The Third Convention reported substantial gains over the Second League Convention held in October 1931 in New York City. Three years ago the Communist League (Opposition) was a skeleton organization with branches in only a few major cities. The report of the national secretary, Arne Swabeck revealed that the membership had been doubled and that there existed 21 branches in the major industrial centers from the Atlantic to the Pacific. These branches were represented by forty three delegates. Four delegates from four mid western cities were unable to be present because of financial difficulties. Six fraternal delegates came from the Workers Party of Canada. large proportion of the delegates had been in the since its inception, others had been in the Communist Party many years before they joined the League. Still others had some from various sections and tendencies. of the labor movement. The composition of the delegates was overwhelmingly proletarlan, many being deeply rooted in the trade union movement.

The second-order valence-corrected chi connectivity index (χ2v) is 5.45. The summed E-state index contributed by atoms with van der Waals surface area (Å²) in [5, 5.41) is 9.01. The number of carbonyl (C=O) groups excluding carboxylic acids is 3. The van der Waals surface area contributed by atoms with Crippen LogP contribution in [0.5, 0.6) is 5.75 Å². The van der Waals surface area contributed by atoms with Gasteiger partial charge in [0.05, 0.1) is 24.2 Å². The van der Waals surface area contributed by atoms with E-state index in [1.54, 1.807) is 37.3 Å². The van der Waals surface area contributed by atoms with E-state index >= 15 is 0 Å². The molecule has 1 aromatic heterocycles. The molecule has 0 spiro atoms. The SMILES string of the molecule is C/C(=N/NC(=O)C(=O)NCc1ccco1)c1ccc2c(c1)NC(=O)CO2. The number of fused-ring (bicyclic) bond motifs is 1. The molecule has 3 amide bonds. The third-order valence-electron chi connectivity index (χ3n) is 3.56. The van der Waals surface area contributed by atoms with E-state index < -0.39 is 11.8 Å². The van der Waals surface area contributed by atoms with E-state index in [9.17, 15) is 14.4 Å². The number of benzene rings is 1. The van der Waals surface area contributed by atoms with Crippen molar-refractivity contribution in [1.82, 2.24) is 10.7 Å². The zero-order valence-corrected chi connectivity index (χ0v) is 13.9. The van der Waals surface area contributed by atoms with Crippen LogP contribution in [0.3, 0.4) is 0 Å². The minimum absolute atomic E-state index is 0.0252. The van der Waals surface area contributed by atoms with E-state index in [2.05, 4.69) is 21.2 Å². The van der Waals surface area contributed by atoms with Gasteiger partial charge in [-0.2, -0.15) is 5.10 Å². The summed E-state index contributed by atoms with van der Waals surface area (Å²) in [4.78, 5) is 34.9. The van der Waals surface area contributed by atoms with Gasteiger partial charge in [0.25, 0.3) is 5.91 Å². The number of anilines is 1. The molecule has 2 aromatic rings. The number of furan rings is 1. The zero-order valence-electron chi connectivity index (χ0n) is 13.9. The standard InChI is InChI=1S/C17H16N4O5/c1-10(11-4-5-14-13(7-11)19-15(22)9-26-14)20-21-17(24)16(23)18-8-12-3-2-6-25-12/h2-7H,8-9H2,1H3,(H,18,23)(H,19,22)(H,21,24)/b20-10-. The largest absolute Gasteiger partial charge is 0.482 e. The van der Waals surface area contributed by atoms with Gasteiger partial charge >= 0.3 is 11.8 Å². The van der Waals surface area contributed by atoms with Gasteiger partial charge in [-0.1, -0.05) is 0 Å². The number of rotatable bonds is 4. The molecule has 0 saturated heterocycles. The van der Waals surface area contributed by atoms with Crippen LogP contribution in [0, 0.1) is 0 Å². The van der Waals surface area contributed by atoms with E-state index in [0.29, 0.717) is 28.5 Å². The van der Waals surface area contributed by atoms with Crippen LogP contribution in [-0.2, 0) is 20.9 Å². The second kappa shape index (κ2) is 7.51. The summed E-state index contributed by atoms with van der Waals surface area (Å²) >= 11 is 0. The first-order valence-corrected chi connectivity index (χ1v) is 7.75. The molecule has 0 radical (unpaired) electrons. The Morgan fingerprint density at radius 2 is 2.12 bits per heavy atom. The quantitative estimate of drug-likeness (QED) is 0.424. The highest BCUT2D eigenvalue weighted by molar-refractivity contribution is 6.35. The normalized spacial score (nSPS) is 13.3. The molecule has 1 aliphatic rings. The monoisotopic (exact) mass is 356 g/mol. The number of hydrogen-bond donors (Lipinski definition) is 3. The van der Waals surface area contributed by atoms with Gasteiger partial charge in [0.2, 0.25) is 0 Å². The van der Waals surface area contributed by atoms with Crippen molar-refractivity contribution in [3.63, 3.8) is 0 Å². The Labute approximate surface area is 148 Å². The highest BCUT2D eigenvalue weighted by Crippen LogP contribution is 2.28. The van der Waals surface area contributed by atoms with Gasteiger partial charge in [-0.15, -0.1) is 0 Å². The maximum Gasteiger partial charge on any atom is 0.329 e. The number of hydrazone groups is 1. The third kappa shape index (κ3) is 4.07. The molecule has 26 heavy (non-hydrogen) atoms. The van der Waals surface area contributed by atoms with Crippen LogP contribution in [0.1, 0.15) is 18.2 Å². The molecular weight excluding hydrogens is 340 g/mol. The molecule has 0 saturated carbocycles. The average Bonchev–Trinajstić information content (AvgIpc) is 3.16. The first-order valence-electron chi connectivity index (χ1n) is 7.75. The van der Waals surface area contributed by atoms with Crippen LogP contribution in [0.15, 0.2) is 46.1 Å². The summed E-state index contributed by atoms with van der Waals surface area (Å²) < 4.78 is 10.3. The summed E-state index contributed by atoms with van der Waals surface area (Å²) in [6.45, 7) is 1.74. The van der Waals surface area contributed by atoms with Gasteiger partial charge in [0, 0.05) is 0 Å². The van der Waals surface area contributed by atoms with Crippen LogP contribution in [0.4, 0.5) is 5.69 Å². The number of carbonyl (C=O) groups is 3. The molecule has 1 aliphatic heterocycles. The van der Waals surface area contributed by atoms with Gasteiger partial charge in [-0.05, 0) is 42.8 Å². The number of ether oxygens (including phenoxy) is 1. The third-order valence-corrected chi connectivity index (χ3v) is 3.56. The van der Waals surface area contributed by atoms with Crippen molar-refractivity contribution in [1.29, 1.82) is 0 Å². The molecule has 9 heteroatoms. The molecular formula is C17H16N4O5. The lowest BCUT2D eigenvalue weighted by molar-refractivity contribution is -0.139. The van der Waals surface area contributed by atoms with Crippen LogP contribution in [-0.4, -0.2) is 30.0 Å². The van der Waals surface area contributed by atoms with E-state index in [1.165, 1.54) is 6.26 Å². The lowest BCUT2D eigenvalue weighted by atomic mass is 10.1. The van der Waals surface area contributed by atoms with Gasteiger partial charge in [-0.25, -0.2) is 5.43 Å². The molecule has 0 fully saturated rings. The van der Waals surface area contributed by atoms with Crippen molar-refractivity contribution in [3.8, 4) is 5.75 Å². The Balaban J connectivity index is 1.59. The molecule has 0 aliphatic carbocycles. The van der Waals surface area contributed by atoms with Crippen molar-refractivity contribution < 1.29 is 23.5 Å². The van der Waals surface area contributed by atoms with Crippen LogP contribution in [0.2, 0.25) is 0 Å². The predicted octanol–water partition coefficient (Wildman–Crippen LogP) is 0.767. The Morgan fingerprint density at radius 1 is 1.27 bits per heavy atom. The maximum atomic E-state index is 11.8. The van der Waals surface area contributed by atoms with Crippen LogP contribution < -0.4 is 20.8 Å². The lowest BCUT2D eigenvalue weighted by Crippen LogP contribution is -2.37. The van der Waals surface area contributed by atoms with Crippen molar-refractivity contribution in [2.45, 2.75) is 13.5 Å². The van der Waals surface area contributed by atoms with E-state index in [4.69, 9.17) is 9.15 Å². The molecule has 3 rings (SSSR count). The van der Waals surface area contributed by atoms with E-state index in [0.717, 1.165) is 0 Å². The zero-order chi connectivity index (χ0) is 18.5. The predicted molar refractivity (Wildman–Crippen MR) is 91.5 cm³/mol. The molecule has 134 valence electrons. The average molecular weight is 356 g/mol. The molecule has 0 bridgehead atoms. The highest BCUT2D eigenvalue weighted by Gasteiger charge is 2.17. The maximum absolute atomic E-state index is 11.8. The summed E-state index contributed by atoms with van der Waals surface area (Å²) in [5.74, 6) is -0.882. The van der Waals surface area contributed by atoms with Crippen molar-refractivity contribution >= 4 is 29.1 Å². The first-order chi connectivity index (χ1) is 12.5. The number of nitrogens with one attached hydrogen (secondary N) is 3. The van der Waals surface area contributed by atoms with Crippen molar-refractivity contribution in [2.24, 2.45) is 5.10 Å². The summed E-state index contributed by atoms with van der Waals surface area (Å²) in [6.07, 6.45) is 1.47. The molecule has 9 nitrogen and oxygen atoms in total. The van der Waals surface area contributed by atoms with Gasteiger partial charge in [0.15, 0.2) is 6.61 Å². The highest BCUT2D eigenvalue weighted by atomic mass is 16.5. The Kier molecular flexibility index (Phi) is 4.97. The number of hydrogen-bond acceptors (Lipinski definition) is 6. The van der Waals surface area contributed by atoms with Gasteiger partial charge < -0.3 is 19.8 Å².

Second of the achievements recorded at the convention was the mlntenance of the Militant as a weekly paper. In six years the Militant had gained the respect of the entire revolutionary movement of the world for its honesty, its clean methods and above all for the clarity and correctness of its policies.
The New International is the third stone in this mosaic of accomplishments. Although still very young, it has already made a name for itself as the outstanding theoretical review in the revolutionary labor movement.
The Minneapolis strike, symbolizing the truth that sound theory merged with sound practice can bring victory to the working class, stood out among the achievements of the League.
The League convention was no solid monolith artificially held together by. a bureaucratic whip.
but a genuine Communist gathering. it had been preceded by three months of free, untranimeled discussion in branch meetings and internal bulletins. Minorities were accorded every democratic right provided in the constitution and given proportional representation at the convention. The debates and discussions at the conference, often sharp but always comradely, were many sided and thorough.